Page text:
A Johns Hopkins breast surgeon has developed an important new way to find
breast cancers that would otherwise go undetected by existing techniques. The
procedure also improves women's chances for breast-conserving surgery.
The technique uses a novel endoscope that allows surgeons to visualize breast
tissue magnified up to 60 times normal size. Physicians are able to pinpoint
small lesions currently undetectable by mammography and magnetic resonance
imaging (MRI). The procedure has been tested on 55 patients with a 75
percent success rate.
"Endoscopic breast procedures have been tried in the past but were
unsuccessful because they are technically difficult to perform and because
the scopes used were too large," says William Dooley, M.D., director of the
Johns Hopkins Breast Center and the physician who developed the technique.
"The endoscope we developed is less than 1 millimeter in diameter, about the
size of the lead in a mechanical pencil," he says. Dooley inserts the
endoscope through the nipple into the ducts that line the breast. He then
injects saline solution to open the ducts, and through the tiny scope is able
to examine the breast tissue, identifying breast lesions up to 1/100 of the
size of those seen with mammography and MRI. Researchers caution, however,
that this technique is best used in conjunction with standard diagnostic
tests. It is useful right now for women with nipple discharge or tumors
cells in their breast fluid and whose cancers were undetected by mammography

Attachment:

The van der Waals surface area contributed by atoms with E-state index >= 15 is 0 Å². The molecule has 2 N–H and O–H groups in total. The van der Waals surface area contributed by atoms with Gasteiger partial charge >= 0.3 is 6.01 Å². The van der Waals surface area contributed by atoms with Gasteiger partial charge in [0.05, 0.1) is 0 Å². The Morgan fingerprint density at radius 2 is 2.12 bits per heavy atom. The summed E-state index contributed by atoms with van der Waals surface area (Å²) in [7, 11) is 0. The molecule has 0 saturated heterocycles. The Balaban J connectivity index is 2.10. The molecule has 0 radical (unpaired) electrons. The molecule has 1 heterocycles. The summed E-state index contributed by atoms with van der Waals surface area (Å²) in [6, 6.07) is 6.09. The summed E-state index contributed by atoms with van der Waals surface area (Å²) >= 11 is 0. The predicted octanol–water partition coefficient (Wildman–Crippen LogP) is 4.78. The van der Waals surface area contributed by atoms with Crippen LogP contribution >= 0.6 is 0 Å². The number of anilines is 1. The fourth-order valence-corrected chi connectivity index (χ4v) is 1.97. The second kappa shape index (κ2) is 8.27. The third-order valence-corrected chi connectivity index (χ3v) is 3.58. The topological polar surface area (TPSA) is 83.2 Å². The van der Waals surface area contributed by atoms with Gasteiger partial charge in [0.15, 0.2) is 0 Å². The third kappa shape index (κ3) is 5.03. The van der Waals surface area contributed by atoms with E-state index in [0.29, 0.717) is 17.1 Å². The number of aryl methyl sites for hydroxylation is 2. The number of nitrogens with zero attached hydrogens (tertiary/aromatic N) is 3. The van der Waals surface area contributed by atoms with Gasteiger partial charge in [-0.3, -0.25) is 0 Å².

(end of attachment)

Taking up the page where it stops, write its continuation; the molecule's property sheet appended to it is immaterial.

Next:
Another benefit of using the endoscope is that it helps limit the extent of
surgery for women newly diagnosed with the disease. "Because we can see the
tumor so clearly through the endoscope, we can easily find the margins of the
tumor and thus are able to conserve more breast tissue. Patients that in the
past would have received mastectomies, which involves removing the entire
breast and lymph nodes under the arm, are now candidates for lumpectomy,"
Clinical trials of the endoscopic technique are now being expanded to include
detection of precancerous breast lesions. Women interested in finding out
about the study may call 410-955-2615.
More than 180,000 women are diagnosed with breast cancer annually in the
United States. When detected early, it is almost always curable. However,
when the disease spreads beyond the breast to surrounding lymph nodes and
organs, survival rates decline. Approximately 45,000 women die each year from
October is National Breast Cancer Awareness Month.